7th Floor (Septimo): Film Review
A success first in Argentina and now in Spain, this well-appointed thriller stars audience magnet Ricardo Darin as a lawyer whose kids mysteriously go missing.
In countries like Argentina and Spain where most city folks live in apartments, kids will often ask their parents if they can run down the stairs while Mom and Dad take the elevator. But what happens if the kids don’t appear at the bottom? This is the intriguing high-concept scenario that successfully drives the first hour of 7th Floor.
But after that, the cable snaps and it all comes crashing down.
This is Spanish director Patxi Amezcua’s second film; the first, 25 Carat, was a taut, gritty and complex little thriller after which 7th Floor feels like a letdown. Its star appeal should mean that other Spanish-speaking territories follow where Argentina (Ricardo Darin) and Spain (Belen Rueda) have led, but there is too little here suggest that the film will climb the stairs elsewhere.
The marriage of Argentinian lawyer Sebastian (Darin) to Spanish Delia (an often unflatteringly-lit Rueda) is falling apart after an affair he’s had. Picking the kids up one morning for school, Sebastian succumbs to their wish to run down the stairs, after which they disappear.
Some real heart-pounding tension – for parents in particular -- is generated during the minutes following the disappearance, the hysterical Sebastian’s imagination working overtime as for various reasons he bangs on doors and accuses virtually everyone he encounters of being responsible. They include the janitor Miguel (the ever watchable Luis Ziembrowski), a lawyer, Rosales (Argentinian veteran Osvaldo Santo) and some clients, whom Sebastian accuses of creating a diversion to prevent him from testifying at a key court case.
Cell phones are used so much in this film that surely it’s only a matter of time before we have a thriller consisting entirely of phone conversations. Indeed, Sebastian walks around urgently talking into his so much that the viewer wonders why he doesn’t have two -- except that this would have hobbled the film’s last thirty minutes.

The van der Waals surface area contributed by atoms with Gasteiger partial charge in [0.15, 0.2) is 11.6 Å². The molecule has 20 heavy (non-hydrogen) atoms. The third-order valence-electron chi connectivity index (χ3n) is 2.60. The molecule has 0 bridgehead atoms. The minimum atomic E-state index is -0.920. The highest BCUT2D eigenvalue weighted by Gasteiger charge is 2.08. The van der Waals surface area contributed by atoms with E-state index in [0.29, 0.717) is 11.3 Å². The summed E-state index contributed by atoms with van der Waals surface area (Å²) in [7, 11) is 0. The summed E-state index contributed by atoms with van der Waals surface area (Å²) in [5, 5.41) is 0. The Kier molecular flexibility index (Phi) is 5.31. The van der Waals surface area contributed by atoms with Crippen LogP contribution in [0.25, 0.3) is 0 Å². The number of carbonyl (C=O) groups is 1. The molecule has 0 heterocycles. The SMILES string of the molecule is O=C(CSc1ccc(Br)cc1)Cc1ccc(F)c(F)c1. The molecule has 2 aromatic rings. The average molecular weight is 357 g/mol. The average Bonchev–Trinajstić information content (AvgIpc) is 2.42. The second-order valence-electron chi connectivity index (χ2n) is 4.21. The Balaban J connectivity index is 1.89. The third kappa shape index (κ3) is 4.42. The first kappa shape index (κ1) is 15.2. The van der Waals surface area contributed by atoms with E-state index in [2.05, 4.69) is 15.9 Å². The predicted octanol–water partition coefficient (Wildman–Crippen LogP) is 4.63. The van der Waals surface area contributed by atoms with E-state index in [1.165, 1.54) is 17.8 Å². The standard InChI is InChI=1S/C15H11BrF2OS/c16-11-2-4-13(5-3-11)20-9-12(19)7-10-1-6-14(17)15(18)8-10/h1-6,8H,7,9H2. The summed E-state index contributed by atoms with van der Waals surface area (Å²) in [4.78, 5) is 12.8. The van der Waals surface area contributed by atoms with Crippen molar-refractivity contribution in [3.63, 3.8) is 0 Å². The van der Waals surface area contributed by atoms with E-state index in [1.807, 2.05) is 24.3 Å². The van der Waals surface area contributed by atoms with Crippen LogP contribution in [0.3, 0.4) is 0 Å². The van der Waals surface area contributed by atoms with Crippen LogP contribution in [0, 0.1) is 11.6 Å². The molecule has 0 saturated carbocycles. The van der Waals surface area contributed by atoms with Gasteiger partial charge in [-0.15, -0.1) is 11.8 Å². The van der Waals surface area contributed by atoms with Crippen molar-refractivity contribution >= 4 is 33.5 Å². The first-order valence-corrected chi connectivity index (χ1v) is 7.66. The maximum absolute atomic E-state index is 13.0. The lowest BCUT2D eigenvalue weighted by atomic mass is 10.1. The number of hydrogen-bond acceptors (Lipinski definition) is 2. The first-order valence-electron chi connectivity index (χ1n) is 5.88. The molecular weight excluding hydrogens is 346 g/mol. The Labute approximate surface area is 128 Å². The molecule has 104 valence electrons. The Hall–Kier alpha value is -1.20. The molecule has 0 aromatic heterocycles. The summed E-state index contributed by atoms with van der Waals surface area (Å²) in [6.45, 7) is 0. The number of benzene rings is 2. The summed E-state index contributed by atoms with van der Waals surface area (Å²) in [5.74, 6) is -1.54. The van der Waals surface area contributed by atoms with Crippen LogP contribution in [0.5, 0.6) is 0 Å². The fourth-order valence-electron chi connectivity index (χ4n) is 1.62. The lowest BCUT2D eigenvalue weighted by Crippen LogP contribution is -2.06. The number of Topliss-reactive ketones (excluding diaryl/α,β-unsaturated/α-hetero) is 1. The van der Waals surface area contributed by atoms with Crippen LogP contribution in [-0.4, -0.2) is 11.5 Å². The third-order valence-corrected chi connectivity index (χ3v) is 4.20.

When he receives a call telling him the kids have been kidnapped and asking him to deliver a lot of money in two hours, then the focus of the story shifts; we leave the building, the promise of an ingenious denouement evaporates, and the film, having promised so much, becomes generally run of the mill. The big reveal comes as a bit of a cheat – ultimately, this is a locked room mystery, but locked room mysteries depend on the audience knowing the exact layout of the building, and that information is never shared.
It’s clear from watching 7th Floor that the primary aim at the planning stage was to generate suspense. There’s enough in the fact of a father losing his kids to sustain the first hour, but once the question of the kids’ location has been solved, then Alejo Flah's script runs into all sorts of thoughtless credibility issues which only the most undemanding viewer will be prepared to excuse. “Don’t use your phone,” Rosales instructs Sebastian, and he doesn’t. So why does it then runs out of battery at an inappropriate moment?
Darin’s presence in a film pretty much guarantees box office success throughout the Spanish-speaking world. He does what he can as a man who’s fundamentally unsure whether his first allegiance is to his family or his work, and there’s no one better at suggesting a world of turbulent hidden emotion behind an impassive exterior, but on this occasion the script demands little more of him than a sleepwalk.
Rueda is well known to foreign audiences for her stunning, passionate performance as a tormented mother in The Orphanage, but here, she is given too little time onscreen. Dialogs between the two are ill-judged: when your kids are still missing, is it really the best time to sit down and work out your issues? Other performances are solid, but the characterization of the kids, in a film about the importance of parenting, is perfunctory to the extent of being offensive to children everywhere.
Director of photography Lucio Bonelli makes the most of the building’s spiral stairway and elevator to rack up the tension, but once things move out into the wider world, it’s merely efficient. Roque Banos’ score is uninspiring and over-employed. The technical package is generally slick.
Production: CEP Audiovisual, El Toro Productions, Ikiru Films, K&S Films, Telecinco Cinema, Telefe
Cast: Ricardo Darin, Belen Rueda, Luis Ziembrowski, Osvaldo Santoro, Jorge d’Elia
Director: Patxi Amezcua
Screenwriter: Amezcua, Alejo Flah
Producers: Andres Longares, Alvaro Agustin, Ghislain Barrois, Jordi Gasull, Edmon Roch, Hugo Sigman, Matias Mosteirin
Director of photography: Lucio Bonelli
Music: Roque Banos
Production designer: Cristina Nigro
Editor: Lucas Nolla
Sound: Martin Litmanovich
Wardobe: Ruth Fischerman
Sales: Film Factory Entertainment
No rating, 100 minutos